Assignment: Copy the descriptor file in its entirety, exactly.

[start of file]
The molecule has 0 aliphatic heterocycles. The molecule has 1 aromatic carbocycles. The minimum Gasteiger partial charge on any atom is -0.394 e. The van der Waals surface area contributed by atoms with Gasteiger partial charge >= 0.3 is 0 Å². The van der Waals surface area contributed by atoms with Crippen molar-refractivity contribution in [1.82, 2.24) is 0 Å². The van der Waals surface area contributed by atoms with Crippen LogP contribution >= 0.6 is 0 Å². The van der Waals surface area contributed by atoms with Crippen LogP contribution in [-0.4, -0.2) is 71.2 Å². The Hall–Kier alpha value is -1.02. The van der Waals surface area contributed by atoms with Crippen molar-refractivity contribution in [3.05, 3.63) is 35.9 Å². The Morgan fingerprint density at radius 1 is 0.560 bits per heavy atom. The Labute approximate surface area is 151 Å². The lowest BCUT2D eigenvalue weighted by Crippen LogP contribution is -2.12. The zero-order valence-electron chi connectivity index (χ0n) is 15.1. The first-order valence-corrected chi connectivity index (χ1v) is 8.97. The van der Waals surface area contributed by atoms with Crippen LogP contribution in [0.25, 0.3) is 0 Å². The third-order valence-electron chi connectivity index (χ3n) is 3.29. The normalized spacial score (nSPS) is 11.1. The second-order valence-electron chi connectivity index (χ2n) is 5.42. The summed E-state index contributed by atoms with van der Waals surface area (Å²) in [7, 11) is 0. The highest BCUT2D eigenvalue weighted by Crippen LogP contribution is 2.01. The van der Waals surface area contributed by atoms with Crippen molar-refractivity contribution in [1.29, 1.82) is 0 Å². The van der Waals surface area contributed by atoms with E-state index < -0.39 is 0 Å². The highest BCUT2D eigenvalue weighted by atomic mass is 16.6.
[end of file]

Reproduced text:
The molecule has 0 aliphatic heterocycles. The molecule has 1 aromatic carbocycles. The minimum Gasteiger partial charge on any atom is -0.394 e. The van der Waals surface area contributed by atoms with Gasteiger partial charge >= 0.3 is 0 Å². The van der Waals surface area contributed by atoms with Crippen molar-refractivity contribution in [1.82, 2.24) is 0 Å². The van der Waals surface area contributed by atoms with Crippen LogP contribution >= 0.6 is 0 Å². The van der Waals surface area contributed by atoms with Crippen LogP contribution in [-0.4, -0.2) is 71.2 Å². The Hall–Kier alpha value is -1.02. The van der Waals surface area contributed by atoms with Crippen molar-refractivity contribution in [3.05, 3.63) is 35.9 Å². The Morgan fingerprint density at radius 1 is 0.560 bits per heavy atom. The Labute approximate surface area is 151 Å². The lowest BCUT2D eigenvalue weighted by Crippen LogP contribution is -2.12. The zero-order valence-electron chi connectivity index (χ0n) is 15.1. The first-order valence-corrected chi connectivity index (χ1v) is 8.97. The van der Waals surface area contributed by atoms with Crippen LogP contribution in [0.25, 0.3) is 0 Å². The third-order valence-electron chi connectivity index (χ3n) is 3.29. The normalized spacial score (nSPS) is 11.1. The second-order valence-electron chi connectivity index (χ2n) is 5.42. The summed E-state index contributed by atoms with van der Waals surface area (Å²) in [7, 11) is 0. The highest BCUT2D eigenvalue weighted by Crippen LogP contribution is 2.01. The van der Waals surface area contributed by atoms with Crippen molar-refractivity contribution in [1.29, 1.82) is 0 Å². The van der Waals surface area contributed by atoms with E-state index < -0.39 is 0 Å². The highest BCUT2D eigenvalue weighted by atomic mass is 16.6.